Fortunately, Thomas and his team came up with an innovative submarine-style handling solution. “We designed a knuckle-style crane that will store underneath the helideck and we’ve mounted it to a periscoping standpipe. There will be a deck hatch that will cover the crane, the crane will then come out of the deck above the helideck, the hatch will close and the submarine is going to be stowed under the deck, beneath where the crane will deploy. The submarine [with its own locker] will be picked out of the water by the knuckle- style crane and brought inboard to the locker to be stowed,” Thomas explains, illustrating the innovative way in which they have integrated a launching system so that the owner does not lose the utility of his helideck.
This vessel is in construction at present and we are building the crane right now. It’s the first in this kind of application where you’re integrating a submarine below a deck with a launching system that is specific to that submarine and only that submarine. The vessel is 60 per cent complete and will be launching in 2021,” Thomas concludes.
Moving from below sea level to above, Besenzoni have revealed their flybridge telescopic cranes with a moulded fibreglass cowling and a streamlined line to guarantee an elegant design for a somewhat bulky accessory that must be installed on the deck. “In this way, it becomes a pleasant component to the eye, as well as being absolutely essential for the handling of water toys and hulls,” explains Giorgio Besenzoni, CEO, Besenzoni.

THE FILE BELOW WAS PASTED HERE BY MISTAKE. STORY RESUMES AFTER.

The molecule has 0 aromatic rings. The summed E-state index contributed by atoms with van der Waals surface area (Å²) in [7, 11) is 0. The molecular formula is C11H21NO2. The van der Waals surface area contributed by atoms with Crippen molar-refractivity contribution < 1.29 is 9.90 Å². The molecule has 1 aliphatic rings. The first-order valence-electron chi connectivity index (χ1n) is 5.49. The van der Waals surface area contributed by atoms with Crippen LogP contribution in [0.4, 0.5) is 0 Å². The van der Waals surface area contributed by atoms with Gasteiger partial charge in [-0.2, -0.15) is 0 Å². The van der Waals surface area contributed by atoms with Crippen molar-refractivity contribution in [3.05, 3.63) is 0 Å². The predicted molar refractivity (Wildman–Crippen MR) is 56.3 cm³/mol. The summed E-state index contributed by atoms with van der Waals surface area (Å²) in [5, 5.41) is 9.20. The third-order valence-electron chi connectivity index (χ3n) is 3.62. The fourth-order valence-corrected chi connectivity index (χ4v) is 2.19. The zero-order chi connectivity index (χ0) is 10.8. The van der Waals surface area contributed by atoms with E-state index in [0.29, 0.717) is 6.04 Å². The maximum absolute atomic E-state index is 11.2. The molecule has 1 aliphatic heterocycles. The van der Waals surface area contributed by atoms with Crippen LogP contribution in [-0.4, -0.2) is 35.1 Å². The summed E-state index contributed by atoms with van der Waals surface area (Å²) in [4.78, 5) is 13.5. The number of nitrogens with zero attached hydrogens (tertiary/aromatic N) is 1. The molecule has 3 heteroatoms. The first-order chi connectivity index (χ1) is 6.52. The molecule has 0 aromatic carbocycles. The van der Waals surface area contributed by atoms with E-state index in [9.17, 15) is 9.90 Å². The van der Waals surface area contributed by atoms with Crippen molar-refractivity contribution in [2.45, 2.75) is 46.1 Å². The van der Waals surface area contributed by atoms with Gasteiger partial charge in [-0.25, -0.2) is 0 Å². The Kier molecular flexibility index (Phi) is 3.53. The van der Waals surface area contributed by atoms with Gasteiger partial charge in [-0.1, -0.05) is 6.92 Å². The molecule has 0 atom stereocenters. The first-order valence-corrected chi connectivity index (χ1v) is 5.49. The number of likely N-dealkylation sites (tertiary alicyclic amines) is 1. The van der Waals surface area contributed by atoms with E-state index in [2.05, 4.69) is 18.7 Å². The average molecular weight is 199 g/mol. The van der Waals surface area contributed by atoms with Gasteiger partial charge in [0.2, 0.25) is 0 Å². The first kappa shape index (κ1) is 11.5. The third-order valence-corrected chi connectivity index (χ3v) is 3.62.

The wide range of hydraulic cranes for the flybridge includes models with lifting capacity for loads ranging from 300kg to 3,000kg ensuring safety and security. Customisations, such as auxiliary hydraulic pumps on the G 350 model to enable launching of a tender in case of emergency, and certifications are possible according to the flag requirements such as the SOLAS certifiable G 624 model.
Another key product from Besenzoni this year is the multi-function external gangway with automatic movements for telescopic elevation, with the function of a davit for lifting tenders or jet skis. “They are suitable for yachts requiring such products due to the sizes of the platform and the arrangement of the transom,” outlines Besenzoni. “The passerelles have a polished or painted stainless-steel structure and a teak grating boardwalk with courtesy lights. The automatic stanchions with rope can be installed on the right or left according to the owner’s needs.”
The gangways are produced in many models that differ in length, lifting capacity, rotation and aesthetic characteristics such as the materials of the platform, the colours of the paint, the type and position of the stanchions. The SP 603 model features a touchpad panel remote control to operate from the cockpit, combined with an electro-hydraulic unit.